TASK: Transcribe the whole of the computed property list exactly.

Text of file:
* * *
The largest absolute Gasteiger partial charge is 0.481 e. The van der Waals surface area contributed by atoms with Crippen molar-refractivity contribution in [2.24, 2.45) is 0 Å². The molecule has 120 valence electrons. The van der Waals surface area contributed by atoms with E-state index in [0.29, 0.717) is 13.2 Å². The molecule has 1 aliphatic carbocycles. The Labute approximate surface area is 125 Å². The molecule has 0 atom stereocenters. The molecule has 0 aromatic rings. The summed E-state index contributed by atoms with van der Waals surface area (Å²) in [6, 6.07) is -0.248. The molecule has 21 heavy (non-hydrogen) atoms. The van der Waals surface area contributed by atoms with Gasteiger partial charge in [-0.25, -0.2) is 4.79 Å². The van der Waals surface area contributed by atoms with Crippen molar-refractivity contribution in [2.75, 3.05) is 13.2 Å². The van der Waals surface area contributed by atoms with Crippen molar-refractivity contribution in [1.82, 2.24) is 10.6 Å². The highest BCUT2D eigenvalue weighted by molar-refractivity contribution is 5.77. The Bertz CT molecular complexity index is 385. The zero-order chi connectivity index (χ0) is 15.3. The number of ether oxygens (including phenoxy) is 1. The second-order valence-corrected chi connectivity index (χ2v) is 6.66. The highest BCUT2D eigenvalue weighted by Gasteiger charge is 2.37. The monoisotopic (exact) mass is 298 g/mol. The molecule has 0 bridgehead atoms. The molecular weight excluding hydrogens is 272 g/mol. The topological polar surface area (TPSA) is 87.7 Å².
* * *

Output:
The largest absolute Gasteiger partial charge is 0.481 e. The van der Waals surface area contributed by atoms with Crippen molar-refractivity contribution in [2.24, 2.45) is 0 Å². The molecule has 120 valence electrons. The van der Waals surface area contributed by atoms with E-state index in [0.29, 0.717) is 13.2 Å². The molecule has 1 aliphatic carbocycles. The Labute approximate surface area is 125 Å². The molecule has 0 atom stereocenters. The molecule has 0 aromatic rings. The summed E-state index contributed by atoms with van der Waals surface area (Å²) in [6, 6.07) is -0.248. The molecule has 21 heavy (non-hydrogen) atoms. The van der Waals surface area contributed by atoms with Gasteiger partial charge in [-0.25, -0.2) is 4.79 Å². The van der Waals surface area contributed by atoms with Crippen molar-refractivity contribution in [2.75, 3.05) is 13.2 Å². The van der Waals surface area contributed by atoms with Crippen molar-refractivity contribution in [1.82, 2.24) is 10.6 Å². The highest BCUT2D eigenvalue weighted by molar-refractivity contribution is 5.77. The Bertz CT molecular complexity index is 385. The zero-order chi connectivity index (χ0) is 15.3. The number of ether oxygens (including phenoxy) is 1. The second-order valence-corrected chi connectivity index (χ2v) is 6.66. The highest BCUT2D eigenvalue weighted by Gasteiger charge is 2.37. The monoisotopic (exact) mass is 298 g/mol. The molecule has 0 bridgehead atoms. The molecular weight excluding hydrogens is 272 g/mol. The topological polar surface area (TPSA) is 87.7 Å².